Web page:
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Finnish research looks to magnetic stimulation tech in fight against tinnitus

It's estimated half a million people in Finland suffer from tinnitus, an imagined, constant cacophony that sufferers "hear," even in total silence.

tinnitus
File illustration of human brain. Image: A. Danti/Fotolia.com

A recent patient trial and research carried out at south-west Finland's Turku University Hospital may provide a glimpse of hope for sufferers of tinnitus.

Last month ear, nose and throat specialist Hanna Sahlsten published a doctoral thesis about a small-scale trial carried out at the hospital which aimed to see whether transcranial magnetic stimulation (TMS) technology could be used to treat tinnitus symptoms. The trial's results were promising, according to Sahlsten.

"The treatment works best for people with severe tinnitus, and can make their lives much better," she said.

There is no known cure for tinnitus - often caused by noise-induced hearing loss, damage from ear infections and heart disease. Tinnitus isn't a disease in itself, but rather a symptom. Until recently, little progress has been made in curbing its ill effects.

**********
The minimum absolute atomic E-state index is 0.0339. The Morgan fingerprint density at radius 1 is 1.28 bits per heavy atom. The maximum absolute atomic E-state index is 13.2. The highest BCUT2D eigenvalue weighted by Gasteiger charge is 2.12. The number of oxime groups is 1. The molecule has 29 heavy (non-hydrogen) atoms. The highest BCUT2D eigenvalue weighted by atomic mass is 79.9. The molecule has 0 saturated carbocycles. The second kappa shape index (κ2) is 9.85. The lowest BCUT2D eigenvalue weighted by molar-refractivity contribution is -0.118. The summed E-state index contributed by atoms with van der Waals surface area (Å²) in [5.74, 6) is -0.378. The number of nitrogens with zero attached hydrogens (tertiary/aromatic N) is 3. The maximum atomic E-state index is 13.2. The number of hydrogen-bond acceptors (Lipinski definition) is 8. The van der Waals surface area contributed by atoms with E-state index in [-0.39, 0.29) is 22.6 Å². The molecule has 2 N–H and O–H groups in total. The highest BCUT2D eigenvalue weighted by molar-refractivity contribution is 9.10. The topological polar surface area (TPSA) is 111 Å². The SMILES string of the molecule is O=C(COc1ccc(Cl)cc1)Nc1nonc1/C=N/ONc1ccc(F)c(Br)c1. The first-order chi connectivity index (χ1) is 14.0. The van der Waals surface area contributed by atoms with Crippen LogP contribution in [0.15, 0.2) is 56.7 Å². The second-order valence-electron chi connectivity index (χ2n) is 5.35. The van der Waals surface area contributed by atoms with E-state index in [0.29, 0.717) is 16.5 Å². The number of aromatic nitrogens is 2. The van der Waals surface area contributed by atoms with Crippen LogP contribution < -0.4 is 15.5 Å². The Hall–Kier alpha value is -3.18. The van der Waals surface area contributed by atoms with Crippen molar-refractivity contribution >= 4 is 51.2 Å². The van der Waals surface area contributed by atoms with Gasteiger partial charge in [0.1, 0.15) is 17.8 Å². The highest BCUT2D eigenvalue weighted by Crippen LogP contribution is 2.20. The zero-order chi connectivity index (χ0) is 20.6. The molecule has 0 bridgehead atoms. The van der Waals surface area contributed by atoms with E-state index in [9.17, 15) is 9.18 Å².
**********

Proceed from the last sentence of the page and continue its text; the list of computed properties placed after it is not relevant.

It's estimated about 10-15 percent of the world's population has tinnitus to varying degrees. In its most severe form, sufferers can face with sleeping difficulties and psychological problems.

Promising trial

TMS is a painless, non-invasive form of brain stimulation that uses pinpointed magnetic fields to create electrical currents.

When used to combat tinnitus, the TMS is targeted to the part of the brain in an effort to make it stop "hearing" the sounds created by damaged hearing nerves.

The 13 patients who underwent TMS therapy in the trial showed positive results. Ten of the patients said their symptoms decreased by an average of 39-45 percent.

Sahlsten said that more research is needed before any conclusions can be drawn, but said it is already clear that many patients were greatly helped by the therapy.

TMS has also been used for the treatment of depression in patients who are unresponsive to anti-depressant medication and to treat neuropathic pain, according to Professor Satu Jääskeläinen from Turku University's clinical neurophysiology department.

In her doctoral summary, Sahlsten noted there's a chance that the depressive symptoms that tinnitus sufferers often also have may be alleviated by the TMS therapy as well.

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